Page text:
“Does it truly matter,” Dallben went on, “which of you did what, since all shared the same goal and the same danger? Nothing we do is ever done entirely alone. There is a part of us in everyone else--- you, of all people, should know that. From what I hear, you have been as impetuous as your friend Fflewddur; I have been told, among other things, of a night when you dove head first into a thornbush. And you have certainly felt as sorry for yourself as Gurgi; and, like Doli, striven for the impossible.”

“Yes,” admitted Taran, “but that is not all that troubles me. I have dreamed often of Caer Dallben and I love it--- and you and Coll--- more than ever. I asked for nothing better than to be at home, and my heart rejoices. Yet it is a curious feeling. I have returned to the chamber I slept in and found it smaller than I remember. The fields are beautiful, yet not quite as I recalled them. And I am troubled, for I wonder now if I am to be a stranger in my own home.”

Dallben shook his head. “No, that you shall never be. But it is not Caer Dallben which has grown smaller. You have grown bigger. That is the way of it.”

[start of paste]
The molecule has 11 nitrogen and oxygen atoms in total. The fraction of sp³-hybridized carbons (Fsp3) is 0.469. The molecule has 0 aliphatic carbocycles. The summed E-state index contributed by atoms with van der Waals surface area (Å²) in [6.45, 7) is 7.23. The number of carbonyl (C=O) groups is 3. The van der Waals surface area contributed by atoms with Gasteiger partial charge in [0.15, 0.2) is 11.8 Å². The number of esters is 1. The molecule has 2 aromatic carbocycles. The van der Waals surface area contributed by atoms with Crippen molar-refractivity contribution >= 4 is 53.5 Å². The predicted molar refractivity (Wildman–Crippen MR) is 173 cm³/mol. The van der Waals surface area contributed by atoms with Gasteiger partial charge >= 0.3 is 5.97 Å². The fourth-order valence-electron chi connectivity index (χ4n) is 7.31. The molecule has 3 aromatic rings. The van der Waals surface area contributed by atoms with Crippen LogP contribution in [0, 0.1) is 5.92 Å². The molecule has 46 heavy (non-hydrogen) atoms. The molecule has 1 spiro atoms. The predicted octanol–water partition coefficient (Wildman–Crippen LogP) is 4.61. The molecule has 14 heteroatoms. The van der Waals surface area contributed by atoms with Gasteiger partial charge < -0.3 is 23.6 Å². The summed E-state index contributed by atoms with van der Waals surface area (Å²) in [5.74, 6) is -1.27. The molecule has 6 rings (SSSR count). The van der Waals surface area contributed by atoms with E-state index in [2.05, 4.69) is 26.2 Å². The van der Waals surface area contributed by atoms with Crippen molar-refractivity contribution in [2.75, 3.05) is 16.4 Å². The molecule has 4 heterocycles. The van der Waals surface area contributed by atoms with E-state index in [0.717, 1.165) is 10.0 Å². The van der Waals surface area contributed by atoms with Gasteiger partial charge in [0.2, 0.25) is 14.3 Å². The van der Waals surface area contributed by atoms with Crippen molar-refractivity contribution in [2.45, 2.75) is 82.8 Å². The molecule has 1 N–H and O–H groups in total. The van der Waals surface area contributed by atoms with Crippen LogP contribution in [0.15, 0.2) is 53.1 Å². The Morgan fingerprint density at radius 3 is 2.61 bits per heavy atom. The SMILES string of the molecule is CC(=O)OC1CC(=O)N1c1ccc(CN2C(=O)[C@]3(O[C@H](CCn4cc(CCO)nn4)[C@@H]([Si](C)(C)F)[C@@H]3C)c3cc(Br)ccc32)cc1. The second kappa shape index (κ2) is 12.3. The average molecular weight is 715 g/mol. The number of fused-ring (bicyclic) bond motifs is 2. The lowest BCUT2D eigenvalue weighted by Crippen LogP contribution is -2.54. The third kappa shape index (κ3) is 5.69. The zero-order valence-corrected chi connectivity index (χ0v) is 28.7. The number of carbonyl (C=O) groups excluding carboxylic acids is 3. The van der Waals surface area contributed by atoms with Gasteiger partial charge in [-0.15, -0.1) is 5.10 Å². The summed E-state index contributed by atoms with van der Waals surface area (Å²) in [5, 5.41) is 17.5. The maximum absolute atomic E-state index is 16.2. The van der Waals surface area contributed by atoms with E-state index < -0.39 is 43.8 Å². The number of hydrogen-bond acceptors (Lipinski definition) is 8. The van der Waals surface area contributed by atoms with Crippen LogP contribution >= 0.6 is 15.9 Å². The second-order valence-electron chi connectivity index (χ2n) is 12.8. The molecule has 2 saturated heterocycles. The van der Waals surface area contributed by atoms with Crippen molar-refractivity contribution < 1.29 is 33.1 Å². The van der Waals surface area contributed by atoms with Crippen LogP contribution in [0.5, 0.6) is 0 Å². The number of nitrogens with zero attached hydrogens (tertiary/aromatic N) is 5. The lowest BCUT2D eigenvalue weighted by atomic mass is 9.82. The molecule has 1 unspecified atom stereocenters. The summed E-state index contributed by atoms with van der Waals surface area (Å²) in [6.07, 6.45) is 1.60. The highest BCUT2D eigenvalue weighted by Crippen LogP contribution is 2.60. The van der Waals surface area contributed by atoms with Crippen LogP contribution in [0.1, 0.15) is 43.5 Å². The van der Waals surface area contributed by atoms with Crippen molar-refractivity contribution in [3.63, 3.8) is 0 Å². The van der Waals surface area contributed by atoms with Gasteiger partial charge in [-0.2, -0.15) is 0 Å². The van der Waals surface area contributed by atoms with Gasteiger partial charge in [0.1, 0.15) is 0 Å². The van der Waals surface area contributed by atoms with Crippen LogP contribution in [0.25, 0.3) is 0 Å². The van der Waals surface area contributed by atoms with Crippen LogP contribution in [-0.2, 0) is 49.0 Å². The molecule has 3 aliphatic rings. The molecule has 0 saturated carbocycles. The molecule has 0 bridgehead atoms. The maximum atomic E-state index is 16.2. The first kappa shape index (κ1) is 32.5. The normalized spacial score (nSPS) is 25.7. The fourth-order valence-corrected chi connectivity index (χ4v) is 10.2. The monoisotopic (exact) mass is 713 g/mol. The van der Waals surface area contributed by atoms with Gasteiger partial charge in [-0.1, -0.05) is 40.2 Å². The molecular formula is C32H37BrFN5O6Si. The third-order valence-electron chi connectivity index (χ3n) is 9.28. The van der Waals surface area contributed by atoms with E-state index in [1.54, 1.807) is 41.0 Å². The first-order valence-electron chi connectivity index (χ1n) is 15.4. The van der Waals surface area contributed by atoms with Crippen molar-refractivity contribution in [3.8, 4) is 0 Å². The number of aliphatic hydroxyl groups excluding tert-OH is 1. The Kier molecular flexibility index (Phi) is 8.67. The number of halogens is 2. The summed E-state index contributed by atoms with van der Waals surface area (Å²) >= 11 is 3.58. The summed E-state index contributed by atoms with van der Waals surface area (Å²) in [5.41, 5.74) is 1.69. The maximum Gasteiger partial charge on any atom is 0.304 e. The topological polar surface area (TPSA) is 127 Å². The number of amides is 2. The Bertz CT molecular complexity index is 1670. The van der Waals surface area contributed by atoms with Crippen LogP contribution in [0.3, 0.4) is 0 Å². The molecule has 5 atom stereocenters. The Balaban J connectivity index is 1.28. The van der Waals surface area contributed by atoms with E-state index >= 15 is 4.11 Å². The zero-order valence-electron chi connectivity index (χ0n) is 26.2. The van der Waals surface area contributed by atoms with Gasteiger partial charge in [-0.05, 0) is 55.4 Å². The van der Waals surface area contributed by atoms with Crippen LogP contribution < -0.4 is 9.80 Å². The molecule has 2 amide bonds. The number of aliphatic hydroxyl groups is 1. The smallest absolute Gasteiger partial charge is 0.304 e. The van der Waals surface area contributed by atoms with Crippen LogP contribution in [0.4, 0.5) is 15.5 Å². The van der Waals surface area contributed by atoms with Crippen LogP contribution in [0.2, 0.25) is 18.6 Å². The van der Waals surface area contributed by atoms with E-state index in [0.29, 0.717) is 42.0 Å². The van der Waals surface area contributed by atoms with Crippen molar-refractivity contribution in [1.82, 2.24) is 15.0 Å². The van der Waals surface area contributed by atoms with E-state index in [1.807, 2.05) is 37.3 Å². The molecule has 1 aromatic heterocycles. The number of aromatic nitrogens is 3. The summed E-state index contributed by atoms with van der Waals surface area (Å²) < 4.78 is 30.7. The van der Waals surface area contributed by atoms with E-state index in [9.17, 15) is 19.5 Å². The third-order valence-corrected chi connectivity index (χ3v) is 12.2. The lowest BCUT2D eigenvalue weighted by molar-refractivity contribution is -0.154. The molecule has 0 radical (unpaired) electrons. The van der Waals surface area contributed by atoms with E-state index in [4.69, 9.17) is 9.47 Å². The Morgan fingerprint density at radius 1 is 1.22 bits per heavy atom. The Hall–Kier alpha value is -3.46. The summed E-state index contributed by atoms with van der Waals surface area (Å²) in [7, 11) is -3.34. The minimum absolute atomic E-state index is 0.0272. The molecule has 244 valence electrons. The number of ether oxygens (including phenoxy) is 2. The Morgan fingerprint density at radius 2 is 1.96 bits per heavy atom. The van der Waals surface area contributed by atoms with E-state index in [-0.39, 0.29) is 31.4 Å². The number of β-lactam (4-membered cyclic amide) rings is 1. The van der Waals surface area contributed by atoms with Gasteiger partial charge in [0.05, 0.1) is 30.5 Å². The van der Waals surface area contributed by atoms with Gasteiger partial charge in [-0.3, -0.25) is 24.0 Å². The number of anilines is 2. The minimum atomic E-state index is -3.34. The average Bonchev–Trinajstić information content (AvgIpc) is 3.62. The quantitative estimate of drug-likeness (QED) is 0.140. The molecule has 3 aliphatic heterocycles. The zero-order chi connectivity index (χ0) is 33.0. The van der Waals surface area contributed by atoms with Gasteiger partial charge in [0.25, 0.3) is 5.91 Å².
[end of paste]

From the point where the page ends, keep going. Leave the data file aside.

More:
“And there is Eilonwy,” Taran said. “What will become of her? Is it--- is it possible you would let her stay with us?”

Dallben pursed his lips and toyed with the pages of The Book of Three. “By all rights,” he said, “the Princess Eilonwy should be returned to her kinsmen--- yes, she is a princess. Did she not tell you? But there is no hurry about that. She might consent to stay. Perhaps if you spoke to her.”

Taran sprang to his feet. “I shall!”

He hurried from the chamber and ran to Hen Wen's enclosure. Eilonwy was still there, watching the oracular pig with interest.

“You're to stay!” Taran cried. “I've asked Dallben!”

Eilonwy tossed her head. “I suppose,” she said, “it never occurred to you to ask me.”

“Yes--- but I mean...” he stammered, “I didn't think...”

“You usually don't,” Eilonwy sighed. “No matter. Coll is straightening up a place for me.”

“Already?” cried Taran. “How did he know? How did you know?”

“Humph!” said Eilonwy.

“Hwoinch!” said Hen Wen.

 

 

The End

BOOK: The Book Of Three